The fear is gone

When the past has been dug up

and the rubbish bundled up and thrown out

The earth smells fresh and sweet

I see you on the street

and my eyes are kind

I say hello

and smile.


You say hi, too.


The fear is gone.


I remember the good times.

When the past was buried deep

And I took you at face-value

Like a delicious pumpkin

growing in the best manure.


I wish you sunshine

to warm your tendrils,

and rain to water your rootlets

May light and love surround you

and the darkness melt away.


Perhaps one day,

we may have more to say.

The fear has gone away.


The Missing Sock

Once, in a sock factory far, far away, a new sock was being knitted.  Before it was finished, an angry supervisor snatched it away and tried it on his foot.  Of course it did not fit, as it was far too small. Loudly calling the Sock a “half-knit,” the supervisor threw it back to be completed.

A defect appeared, halfway up the Sock. Some bits did not quite line up, and a tiny hole had formed upon one side.

Before its matching partner could be knitted, one of the workers came over and scooped up the Sock, deliberately mismatching it with his own odd sock. He never cared to keep his socks properly paired.

Nobody noticed for quite some time, due to the length of his trousers. But eventually glimpses here and there gave him away, and he handed back the Sock with dismay.

As the Sock’s matching partner was nowhere in sight, it was mismatched a few times more, which no-one seemed to mind, as everyone in town wore odd socks.

However, the fashion police targeted this odd pair, and one breakup followed one more, leaving the Sock alone and forlorn.

With the Sock in this sorry state, wrung out and hung up to dry, a nasty turn of events saw the Sock stolen off the clothesline, in broad daylight, and rented out to a long string of odd-socked tyre-kickers.

They each tried on the Sock, some with big feet, some with small, and passed it on to the next in the queue. Some stretched the Sock, some tore it, some tied it up in knots.  One put holes in it by stuffing it with a sharp metal object. The Sock was tossed about between them until they tired of their fun and games and lobbed it out on the roadside. Clonk.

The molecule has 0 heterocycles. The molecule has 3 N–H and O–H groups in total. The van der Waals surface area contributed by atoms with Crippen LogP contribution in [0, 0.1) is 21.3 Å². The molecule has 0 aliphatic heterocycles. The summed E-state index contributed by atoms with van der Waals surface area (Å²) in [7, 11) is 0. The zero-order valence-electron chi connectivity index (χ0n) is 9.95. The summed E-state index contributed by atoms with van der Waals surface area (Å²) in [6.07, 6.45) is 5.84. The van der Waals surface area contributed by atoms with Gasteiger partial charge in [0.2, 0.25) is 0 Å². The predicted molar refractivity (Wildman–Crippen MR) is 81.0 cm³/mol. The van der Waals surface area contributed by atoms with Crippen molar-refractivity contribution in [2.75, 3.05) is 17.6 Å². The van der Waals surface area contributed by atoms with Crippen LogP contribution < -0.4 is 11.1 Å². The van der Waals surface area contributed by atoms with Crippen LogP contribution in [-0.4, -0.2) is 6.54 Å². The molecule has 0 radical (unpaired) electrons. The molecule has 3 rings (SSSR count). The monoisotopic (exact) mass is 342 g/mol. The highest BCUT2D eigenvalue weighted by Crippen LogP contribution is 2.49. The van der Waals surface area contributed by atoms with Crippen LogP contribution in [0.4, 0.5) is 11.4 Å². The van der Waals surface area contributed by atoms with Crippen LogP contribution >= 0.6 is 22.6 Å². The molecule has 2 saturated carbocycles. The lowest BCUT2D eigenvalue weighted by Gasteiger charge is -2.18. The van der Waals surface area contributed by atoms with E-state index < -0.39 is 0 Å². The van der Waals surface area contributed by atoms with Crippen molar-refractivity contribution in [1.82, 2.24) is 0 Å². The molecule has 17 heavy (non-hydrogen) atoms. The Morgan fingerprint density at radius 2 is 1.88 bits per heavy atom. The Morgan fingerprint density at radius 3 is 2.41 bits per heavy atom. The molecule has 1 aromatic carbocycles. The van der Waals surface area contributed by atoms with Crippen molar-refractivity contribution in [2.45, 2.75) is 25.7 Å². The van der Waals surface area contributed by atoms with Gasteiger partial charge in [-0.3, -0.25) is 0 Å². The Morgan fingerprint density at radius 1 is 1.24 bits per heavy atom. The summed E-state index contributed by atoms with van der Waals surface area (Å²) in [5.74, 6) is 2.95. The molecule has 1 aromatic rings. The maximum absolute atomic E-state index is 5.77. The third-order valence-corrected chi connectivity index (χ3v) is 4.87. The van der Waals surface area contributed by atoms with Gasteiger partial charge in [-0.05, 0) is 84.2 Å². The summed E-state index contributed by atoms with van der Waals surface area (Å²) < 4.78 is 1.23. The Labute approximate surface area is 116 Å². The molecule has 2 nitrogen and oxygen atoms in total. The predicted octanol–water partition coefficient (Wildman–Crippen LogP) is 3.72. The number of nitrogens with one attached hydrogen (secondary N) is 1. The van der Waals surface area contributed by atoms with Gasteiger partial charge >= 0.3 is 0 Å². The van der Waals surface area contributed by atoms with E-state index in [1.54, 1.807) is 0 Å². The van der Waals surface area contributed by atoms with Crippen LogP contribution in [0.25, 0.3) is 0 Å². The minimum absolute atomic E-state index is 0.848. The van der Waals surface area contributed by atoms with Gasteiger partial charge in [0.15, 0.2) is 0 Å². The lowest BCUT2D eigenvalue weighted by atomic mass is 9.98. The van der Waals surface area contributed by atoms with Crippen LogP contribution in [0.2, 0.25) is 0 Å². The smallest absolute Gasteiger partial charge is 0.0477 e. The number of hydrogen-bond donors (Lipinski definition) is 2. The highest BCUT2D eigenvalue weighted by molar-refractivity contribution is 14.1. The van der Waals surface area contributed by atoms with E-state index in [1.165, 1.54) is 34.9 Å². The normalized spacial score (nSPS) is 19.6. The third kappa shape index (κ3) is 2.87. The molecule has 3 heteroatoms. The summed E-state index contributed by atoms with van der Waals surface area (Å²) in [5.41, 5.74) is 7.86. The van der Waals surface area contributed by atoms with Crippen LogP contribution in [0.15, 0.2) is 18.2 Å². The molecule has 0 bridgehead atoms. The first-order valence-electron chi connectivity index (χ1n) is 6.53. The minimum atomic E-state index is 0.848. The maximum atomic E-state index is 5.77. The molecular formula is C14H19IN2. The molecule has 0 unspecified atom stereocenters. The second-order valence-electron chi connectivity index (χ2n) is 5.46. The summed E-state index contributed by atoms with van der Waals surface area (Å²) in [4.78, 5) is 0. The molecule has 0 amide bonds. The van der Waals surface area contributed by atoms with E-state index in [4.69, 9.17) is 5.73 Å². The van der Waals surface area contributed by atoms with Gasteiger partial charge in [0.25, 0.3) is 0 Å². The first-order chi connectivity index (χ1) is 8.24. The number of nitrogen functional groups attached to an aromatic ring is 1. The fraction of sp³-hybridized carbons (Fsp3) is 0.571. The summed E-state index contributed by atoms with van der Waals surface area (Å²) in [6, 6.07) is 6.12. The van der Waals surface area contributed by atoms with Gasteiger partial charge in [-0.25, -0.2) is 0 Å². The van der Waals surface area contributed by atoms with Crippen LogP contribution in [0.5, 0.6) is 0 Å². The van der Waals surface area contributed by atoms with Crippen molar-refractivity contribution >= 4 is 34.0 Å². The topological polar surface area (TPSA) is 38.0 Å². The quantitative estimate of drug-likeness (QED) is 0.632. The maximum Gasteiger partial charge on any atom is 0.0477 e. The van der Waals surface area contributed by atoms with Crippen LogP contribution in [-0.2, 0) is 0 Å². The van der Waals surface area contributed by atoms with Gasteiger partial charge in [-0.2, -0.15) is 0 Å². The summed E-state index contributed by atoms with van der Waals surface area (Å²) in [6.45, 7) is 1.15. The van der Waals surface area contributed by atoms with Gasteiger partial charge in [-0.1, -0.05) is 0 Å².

An alley cat carried the Sock like a kitten to a safe place, and through one adventure and another, the Sock found itself back at the sock factory, in need of serious mending.

It took some time to knit back the major damage. And more time and careful attention to patch the remaining holes.

The Sock looked extremely odd now, but was deemed wearable. After some time, a man wearing an equally odd sock turned up and happily mismatched the two together for a time. The time came when the patches started falling apart and the Sock began to show signs of wear. A hole in the heel developed and the man swapped it for a new one. (Which  appeared to be a better match).

Another man came and started wearing the worn-out Sock, as he had not much else to warm his feet, and he thought the quirky patches looked cool. However, he enjoyed trying on all sorts of odd socks, and eventually left the old worn-out Sock threadbare and unravelling in a sock drawer with a couple of ankle socks.

In time, the man who had rented out the Sock came across it blowing down the street with the two ankle socks. He took some time to mend the patches, and knit up the worn hole in the heel.

The Sock quite enjoyed this process, but suddenly realised who the man was; the Sock-Renter! The Sock rolled up into a tight sockball with the two ankle socks and ricocheted around in a most fearful manner before rolling under a chair and freezing, motionless, for a very long time. It hoped no-one would see it, especially nobody with sharp metal objects. It prayed to the Great Knitter in the Sky day and night to get over the fright.

Does the story end here? With the frozen sockball hiding under a chair?

And did the Sock-Renter just disappear?

But no, here he comes back again!

Remember his skill at mending. And how he never tried the odd Sock on. The two ankle socks he neatly folded, and kept them all safe from being torn.

And who is this? His friend? He knows much about odd socks, but what of the Great Knitter in the Sky?

Will the odd Sock ever find its matching pair? Be put back in service from out under the chair?